Death Stranding Review

Post-Apocalyptic Pat.

Seven hours in to Death Stranding and I began to understand why it’s been so difficult for Kojima to explain what the hell his game is. 2001: A Space Odyssey would be one reference, with moments of expansive loneliness amidst the gorgeous visuals and haunting soundtrack, but it’s mixed with Instagram, Mad Max, Jenga, Lovecraft, Metal Gear Solid, the Dirac equation, Mudrunners, Postman Pat, A Quiet Place, babysitting, and a very odd focus on bodily excretions.

Set sometime in the near future a cataclysmic event known as the Death Stranding has entwined the worlds of the living and the dead. Mankind has discovered the Beach, a link to the afterlife, and it has brought technical advancements, the Chiral Network, but at the cost of releasing the dead back in our world. It also means that anyone who dies in our world must be cremated within a few hours or they explode with the force of a nuclear bomb, something that wasn’t discovered until after the United States was decimated.


President Bridges (Lindsey Wagner) of the new United Cities of America has a plan to reconnect the scattered population, linking cities, towns and outposts to the Chiral Network. There’s only one man, Sam Porter Bridges (Norman Reedus), who can help. Sam is a Repatriate, one of the very few people who can die but return back from the Beach; he is to all intents and purposes, immortal.

So he dutifully heads out to travel across North America, a land now home to Beached Things (BTs), ghostly figures that float above the landscape. Sam has the help of BB, a baby in a pod strapped to his chest that can sense the presence of the BTs and warn you with the shrieking shoulder-mounted Odradek sensor. He’s a cute little thing, but is easily scared and needs you to stop still and soothe him, rocking back and forth. Get too close to a BT and they grab at Sam, trying to drag him to pools of black tar to be attacked by a whale whose head explodes into a mess of squid tentacles while it rains fish, as wrecked cars and dilapidated tower blocks bubble up from the ooze. Like many other things you are about to read, you’re just going to have to go with me here.

Our Post-Apocalyptic Pat spends a lot of time wandering across desolate landscapes bringing vital supplies to those in need, connecting cities and individuals to the Chiral Network. Sam can only carry a certain weight, but he also needs to be balanced with the weight distributed evenly across his back and suit attachment points. Get it wrong or reach his limit and he will wobble around and you have to fight to stop him toppling over.

You also have to be aware of the terrain around you. In addition to warning you of BTs, the Odradek can pulse your surroundings to reveal abandoned packages, enemies, and most importantly, the terrain. Coloured points indicate the lay of land, with yellows and reds indicating rough terrain that will unbalance Sam. It will also show the depth of water, marking deep water that can sweep Sam off his feet and lose your packages and equipment. Anyone calling Death Stranding a ‘walking simulator’ is actually right, it really does simulate walking across rough terrain, through snow, and up hills.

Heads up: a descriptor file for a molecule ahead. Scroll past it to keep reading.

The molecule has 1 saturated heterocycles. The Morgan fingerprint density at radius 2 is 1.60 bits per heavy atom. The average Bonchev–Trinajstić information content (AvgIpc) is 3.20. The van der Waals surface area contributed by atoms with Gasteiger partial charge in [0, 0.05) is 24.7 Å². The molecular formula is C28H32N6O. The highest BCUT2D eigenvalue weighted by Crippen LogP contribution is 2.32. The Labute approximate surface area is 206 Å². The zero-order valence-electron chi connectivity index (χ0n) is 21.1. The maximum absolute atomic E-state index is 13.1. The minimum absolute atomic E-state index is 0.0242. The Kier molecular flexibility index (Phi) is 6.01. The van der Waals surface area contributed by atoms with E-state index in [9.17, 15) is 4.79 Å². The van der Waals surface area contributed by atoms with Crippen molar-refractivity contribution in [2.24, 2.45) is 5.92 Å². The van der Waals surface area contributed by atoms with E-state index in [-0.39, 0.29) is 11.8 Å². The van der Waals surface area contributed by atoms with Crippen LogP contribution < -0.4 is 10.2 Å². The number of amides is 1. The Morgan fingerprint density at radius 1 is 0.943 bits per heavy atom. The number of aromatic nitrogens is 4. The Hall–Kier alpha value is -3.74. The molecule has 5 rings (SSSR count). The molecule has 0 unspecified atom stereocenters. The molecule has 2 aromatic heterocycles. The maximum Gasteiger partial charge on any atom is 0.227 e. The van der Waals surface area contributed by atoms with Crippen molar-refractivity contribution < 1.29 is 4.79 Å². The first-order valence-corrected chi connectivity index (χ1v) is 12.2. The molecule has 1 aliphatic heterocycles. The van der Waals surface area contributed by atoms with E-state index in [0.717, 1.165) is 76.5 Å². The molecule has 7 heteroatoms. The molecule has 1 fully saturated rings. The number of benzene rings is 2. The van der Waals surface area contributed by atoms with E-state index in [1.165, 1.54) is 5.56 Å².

You may think that delivering packages, which can range from pizzas to humans, doesn’t sound like a lot of fun, but you would be wrong. Safely delivering a package is immensely satisfying. Planning your route is as engaging as selecting the right gear is important. You begin with ladders and ropes, but soon unlock Chiral Printers to create bridges, postboxes, watch towers and other buildings. Strategic use of these will make missions much easier, though they can require a lot of resources that you either need to bring with you from a city or recover from abandoned packages strewn across the landscape.

The vehicles unlocked later in the game are a welcome relief; the map is huge and some missions require you to travel great distances. Base stations for roads can create lengthy sections of smooth, powered tarmac which does not drain your vehicle batteries and speeds up your delivery process. The roads rise up over rivers and rough terrain and keep Sam out of the way of enemies, but they degrade when Timefall (rain) pours down from the skies. Anything the precipitation touches – the roads, your vehicle, any packages hanging outside – will age, forcing you to race against time or resort to repair kits in an emergency.

The BTs are not the only enemies you will encounter as MULE camps dot the landscape. These are the offspring of Porters from long ago who have become addicted to delivering packages, and will attack and steal whatever Sam is carrying if he’s spotted. You can generally skirt past their bases if you want, but they’re packed full of raw materials for your constructions. You can stealth your way in, sneaking past enemies and raiding their lockers, engage in some hand to hand combat that feels inspired by the Batman games, or print some weapons and go in all guns blazing. From shotguns to grenade launchers they’re all non-lethal because, you know, exploding bodies…

The main missions unlock new tech that makes your deliveries easier, but there are plenty of optional side missions to invest time in as well. Each mission is graded using a number of factors including the time taken, how heavy the cargo was, and your route. The better you do, the more likes you get, levelling up Sam so he can use Strand Contracts with other players and forge stronger bonds.

You will find their abandoned packages scattered across the landscape that you can pick up and deliver to get some extra likes. You will never meet your fellow players, but you can help each other out by finishing a delivery for them. At the very least, you can take abandoned packages to a postbox for another player to pick up and deliver, so one package might be handled by several players before it reaches its destination.